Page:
Those applying for a VA loan will need some special documentation in addition to the normal paperwork your loan officer will require. The first step is to obtain a Certificate of Eligibility, or COE. The COE verifies that you're eligible for a VA loan. You can get this either by visiting the U.S. Department of Veterans Affairs website, or you can work with your financial institution.
To get a COE, veterans will need their DD Form 214. This is the form you get when you out-process from your duty station. Make several copies of this form, as you may need it throughout the mortgage process in addition to job opportunities and other proof of service inquiries.
Active Duty servicemembers will need a current statement of service to get their COE. Make sure your personnel office, unit commander or higher headquarters signs it. This form contains basic information like your birth date, dates of service, etc. Typically your orders contain most of the information. Gathering the paperwork is half the battle. Finding your house is the fun part!
Rent or Buy?
According to the National Association of Realtors, veteran homeownership rates have been higher than those who have never served in the military. On the other side, Active Duty members have a lower rate of homeownership than that of their non-military peers. So does this mean you shouldn't buy until you leave service?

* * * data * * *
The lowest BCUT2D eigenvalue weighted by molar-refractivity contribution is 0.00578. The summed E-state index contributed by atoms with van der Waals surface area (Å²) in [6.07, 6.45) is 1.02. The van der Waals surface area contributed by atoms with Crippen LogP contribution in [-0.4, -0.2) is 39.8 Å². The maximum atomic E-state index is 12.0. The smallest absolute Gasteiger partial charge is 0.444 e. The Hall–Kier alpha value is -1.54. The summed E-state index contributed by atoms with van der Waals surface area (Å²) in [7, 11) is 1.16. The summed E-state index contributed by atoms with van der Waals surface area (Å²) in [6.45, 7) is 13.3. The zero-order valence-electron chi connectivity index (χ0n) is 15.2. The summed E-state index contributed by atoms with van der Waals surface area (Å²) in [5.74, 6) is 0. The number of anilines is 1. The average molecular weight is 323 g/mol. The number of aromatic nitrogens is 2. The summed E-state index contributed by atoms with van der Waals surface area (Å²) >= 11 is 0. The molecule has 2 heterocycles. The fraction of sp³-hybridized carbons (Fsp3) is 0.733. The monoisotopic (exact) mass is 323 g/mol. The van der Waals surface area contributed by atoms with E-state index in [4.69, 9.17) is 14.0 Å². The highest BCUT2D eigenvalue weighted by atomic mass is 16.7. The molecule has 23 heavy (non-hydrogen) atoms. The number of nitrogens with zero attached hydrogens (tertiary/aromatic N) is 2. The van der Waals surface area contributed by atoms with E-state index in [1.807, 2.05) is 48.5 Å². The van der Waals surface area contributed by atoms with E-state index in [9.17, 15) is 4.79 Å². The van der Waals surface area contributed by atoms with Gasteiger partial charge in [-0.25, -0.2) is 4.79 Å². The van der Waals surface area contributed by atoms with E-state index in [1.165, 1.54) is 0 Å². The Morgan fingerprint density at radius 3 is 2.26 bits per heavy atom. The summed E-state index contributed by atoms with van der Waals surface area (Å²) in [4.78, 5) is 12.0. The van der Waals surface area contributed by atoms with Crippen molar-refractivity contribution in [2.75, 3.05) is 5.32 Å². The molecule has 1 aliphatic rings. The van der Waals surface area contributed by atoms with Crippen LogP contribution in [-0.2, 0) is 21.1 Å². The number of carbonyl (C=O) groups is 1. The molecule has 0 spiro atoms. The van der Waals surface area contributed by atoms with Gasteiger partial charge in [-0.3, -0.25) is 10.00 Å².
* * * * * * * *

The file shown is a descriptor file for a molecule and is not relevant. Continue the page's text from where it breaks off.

The short answer is that it depends. On average, most military stay at one location about three years. If you're in uniform now and at a duty station for the time being, go ahead and investigate. If you do PCS, you can always sell your home. Or, if it's in an area with high turnover, you can rent to other service members (after all, you know they're clean-cut!). Not to mention, if you keep that home and it's in a location you enjoy, it can be a place to consider retiring to.
Rates are still at historical lows but may not stay that way forever. While there is no need to rush to get a good rate, continue to monitor whether the Federal Reserve raises rates. Typically, a Fed rate hike doesn't impact mortgages in the short term. Understanding rates puts you in the driver's seat during your decision.
Consider the benefits of the VA loan before deciding whether to rent or buy. With finance options up to 100 percent and no Private Mortgage Insurance (PMI), veterans and servicemembers have the advantage of a fixed-rate loan with no money down.
The home-buying process can seem daunting at first, but the journey is made much smoother by arming yourself with information. Your two guides through the process are your real estate agent and loan officer. Their job is to help you house hunt and find the right mortgage for your financial lifestyle so you can live your American dream.
You May Also Like:
Navy Federal is an Equal Housing Lender.
This story is provided and presented by our sponsor Navy Federal Credit Union. For more information, visit navyfederal.org.
©2015 Navy Federal Credit Union. All Images used for representational purposes only; does not imply government endorsement.